How could a ‘no deal’ Brexit affect your portfolio?

Posted by siteadmin on Tuesday 25th of September 2018.

There has been plenty of speculation lately about the impact of a ‘no deal’ Brexit on the UK economy. Just last week, Bank of England Governor Mark Carney warned ministers that house prices might fall, and the government published another round of planning papers outlining what companies and individuals need to do if the UK leaves the EU without an agreement.
 
Brexit-related uncertainty has already affected the economy. Businesses have postponed investment, while weaker sterling has fuelled inflation and squeezed household spending due to tepid wage growth. This may have cost up to 2% in gross domestic product, Mr Carney told the Treasury Select Committee in May (1).
 
If the UK leaves the EU without a deal, the consensus view (supported by the International Monetary Fund) is the economy could take another hit and sterling might depreciate further. That may leave you wondering about the possible impact on the value of your investment.
 
We believe our portfolios could benefit in this scenario.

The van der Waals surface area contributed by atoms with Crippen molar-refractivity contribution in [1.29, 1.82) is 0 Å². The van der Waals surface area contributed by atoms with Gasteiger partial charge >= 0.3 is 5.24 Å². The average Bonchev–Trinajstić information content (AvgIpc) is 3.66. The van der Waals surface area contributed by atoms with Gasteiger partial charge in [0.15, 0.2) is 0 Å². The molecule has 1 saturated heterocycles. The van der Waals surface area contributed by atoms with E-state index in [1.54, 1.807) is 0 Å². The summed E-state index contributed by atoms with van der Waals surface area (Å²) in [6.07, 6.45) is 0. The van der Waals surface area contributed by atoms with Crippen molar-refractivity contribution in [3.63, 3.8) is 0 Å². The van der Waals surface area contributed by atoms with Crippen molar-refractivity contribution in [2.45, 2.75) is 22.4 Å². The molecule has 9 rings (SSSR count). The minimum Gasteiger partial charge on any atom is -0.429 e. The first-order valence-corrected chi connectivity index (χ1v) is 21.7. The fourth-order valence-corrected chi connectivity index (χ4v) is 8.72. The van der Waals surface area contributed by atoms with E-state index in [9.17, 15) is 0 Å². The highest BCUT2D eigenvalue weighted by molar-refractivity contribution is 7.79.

The UK markets rallied in the aftermath of the referendum result because many of the companies listed on the FTSE 100 have a global footprint and generate profits in foreign currencies. When they repatriate these profits, they are worth more if sterling is weak.
 
In our view, both global and domestic equities would experience the same effect in the event of a ‘no deal’ Brexit. Meanwhile, the UK bond market could rally because lower growth expectations would outweigh the increased risk of ownership. Our internationally diversified portfolios are already positioned to capture any potential gains.
 
However, we think a soft Brexit is the most likely outcome, at least initially. A no deal Brexit would hurt the EU economy, although to a lesser extent than the UK, so it is in the best interests of both parties to reach an agreement. A harder Brexit could be negotiated after what would effectively be a prolonged transition period.
 
UK assets -particularly sterling- may remain volatile and sensitive to the latest headlines while talks continue, but they could rebound if the rhetoric softens and once the two sides make progress towards a deal. We recently reduced our underweight position in UK equities to reflect this scenario.
 
Of course, there is still a lot of uncertainty, and we might end up with an outcome which leads to a fall in the value of your investment. The key is to diversify the risks within a portfolio by holding a global spread across a variety of asset classes. If you maintain a long-term investment horizon it should lessen the impact of events like Brexit.
 
 
Omnis Investments Limited does not offer investment advice nor make recommendations regarding investments. Please remember that this reflects Omnis’ view at the time of writing and is subject to change.

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